two host genera. This could be explained either by relationship between 
the hosts or by overlap of distribution at some time. d. The occurrence 
of Chelopistes on Lerwa lerwa. As shown above Chelopistes is found 
on the New World families Cracidae, Odontophorinae and the Meleagri- 
didae and this distribution suggests that its origin and divergence took 
place in the New World. Why therefore does a typical member of the 
genus turn up on Lerwa (subfamily Phasianinae) now restricted to 
Afghanistan and the Himalaya east to the mountains of Szechuan? 
Chelopistes is a distinctive genus and the species on Lerwa resembles the 
other species too closely to suggest that it could have arisen by parallel 
evolution. It must be presumed that Chelopistes was found on hosts 
With a continuous distribution from the New World to the Oriental 
region, of which only that on Lerwa in a small part of Asia remains. 
It may be relevant that also parasitic on Lerwa is a species of Lagopoecus 
which does not resemble the species-group typical of the Tetraonidae and 
found on some members of the Phasianinae, but is more similar to the 
species found on the Odontophorinae, especially to Lagopoecus numi- 
dianus (Denny) from Colinus virginianus. This group of species of 
Lagopoecus parasitic on the Odontophorinae shows rather diverse charac¬ 
ters especially in the form of the male genitalia, so that the fact that those 
of the Lerwa-infesimg species are distinct would not rule out a relation¬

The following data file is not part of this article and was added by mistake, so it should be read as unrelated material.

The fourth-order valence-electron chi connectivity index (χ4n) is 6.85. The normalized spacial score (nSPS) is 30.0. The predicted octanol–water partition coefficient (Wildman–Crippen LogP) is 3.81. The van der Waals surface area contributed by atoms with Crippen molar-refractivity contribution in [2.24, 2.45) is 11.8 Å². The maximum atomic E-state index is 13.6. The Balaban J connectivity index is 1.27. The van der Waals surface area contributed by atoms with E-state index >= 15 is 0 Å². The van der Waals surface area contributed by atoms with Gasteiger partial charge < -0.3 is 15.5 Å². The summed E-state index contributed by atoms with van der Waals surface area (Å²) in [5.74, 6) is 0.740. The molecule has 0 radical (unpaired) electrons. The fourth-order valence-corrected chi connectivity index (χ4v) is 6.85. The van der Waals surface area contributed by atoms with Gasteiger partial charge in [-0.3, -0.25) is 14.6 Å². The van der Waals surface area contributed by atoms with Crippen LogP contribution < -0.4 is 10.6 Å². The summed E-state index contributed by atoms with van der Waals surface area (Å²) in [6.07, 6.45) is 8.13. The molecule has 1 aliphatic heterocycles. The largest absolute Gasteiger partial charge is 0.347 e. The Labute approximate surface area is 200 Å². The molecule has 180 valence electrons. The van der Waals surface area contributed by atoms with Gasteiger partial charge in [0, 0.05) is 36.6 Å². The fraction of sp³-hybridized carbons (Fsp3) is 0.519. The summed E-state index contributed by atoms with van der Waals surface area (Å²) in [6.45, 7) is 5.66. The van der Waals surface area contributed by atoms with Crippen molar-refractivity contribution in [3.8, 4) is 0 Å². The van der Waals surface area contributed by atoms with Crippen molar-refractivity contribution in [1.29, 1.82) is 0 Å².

ship. 


Conclusions 

The present distribution of the avian Phthiraptera is the result of a 
complex of circumstances and factors operating at all stages of the 
evolution of the host and parasite and involving host specificity, geo¬ 
graphical isolation, extinction, secondary infestations and the various 
changing ecological factors in the environment of the louse provided 
by the body of the bird. The ornithologist may benefit from a knowl¬ 
edge of the distribution of the Phthirapteran parasites, not only from 
the light this may throw on bird phylogeny, the phylogenetic relation¬ 
ship being the basic one, but the evidence provided of early migrations, 
dispersal routes (Table V) and of former distributions. More extensive 
collecting and closer study of the genera, based on detailed revisions, are 
revealing and will reveal further examples of geographical distribution 
and perhaps help to elucidate some of the present inexplicable cases. 


546 JOURNAL , BOMBAY NATURAL HIST. SOCIETY , Fo/. 71 (3) 


Table V 

Species and genera of phthiraptera showing 

DISCONTINUOUS GEOGRAPHICAL DISTRIBUTION 


Louse & Host Group 

New 

World 

Austra¬ 

lasian 

Ethiopian 

Oriental 

Palea re¬ 
tie 

Physconella Columbidae 

+ 

+ 

— 

— 

— 

Quadraceps ridgwayi 
Haematopus ostralegus 

+ 

+ 

— 

— 

— 

Strigiphilus aitkeni 

Tyto alba 

+ 

+ 

— 

+ 

— 

Aquanirmus bahli 

Podiceps 

+ 

? 

+ 


— 

Struthiolipeurus 

Struthio, Rhea 

+ 

— 

+ 

— 

— 

Saemundssonia africana 
Vanellinae 


+ 

+ 

+ 

— 

Piagetiella incomposita 
Phalacrocoracidae 

+ 


+ 


— 

Trinoton aculeatum 
Dendrocygna 

+ 

— 

+ 

— 


Chelopistes 

Galliformes 

+ 

— 

— 

+ 

— 

Strigiphilus rostratus 

Tyt'y alba 

— 


+ 

—“ 

+ 


? No records* possible host present. 


References 


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parasitism of the starling Sturnus vul¬ 
garis in North America. J. Parasit. 
37 : 56-84. 

Clay, T. (1949): Some problems in 
the evolution of a group of ectoparasites. 
Evolution 3 : 279-299. 

-- (1953) : Revisions of the 

genera of Mallophaga. 1. The Rallicola - 
complex. Proc. Zool. Soc. Lond. 123: 
563-587. 

--(1955) : Revisions of the 

Genera of Mallophaga. Colilipeurus and 
a new genus. Trans. R. ent. Soc. Lond. 
107 : 169-186. 


Clay, T. (1957): The Mallophaga 
of Birds in Premier Symposium sur la 
spdcificite parasitaire des parasites de 
Vertebres. Neuchatel. 

--(1961) : Three new species of 

Mallophaga (Insecta). Bull. Brit. Mus. 
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GEOGRAPHICAL DISTRIBUTION OF AVIAN LICE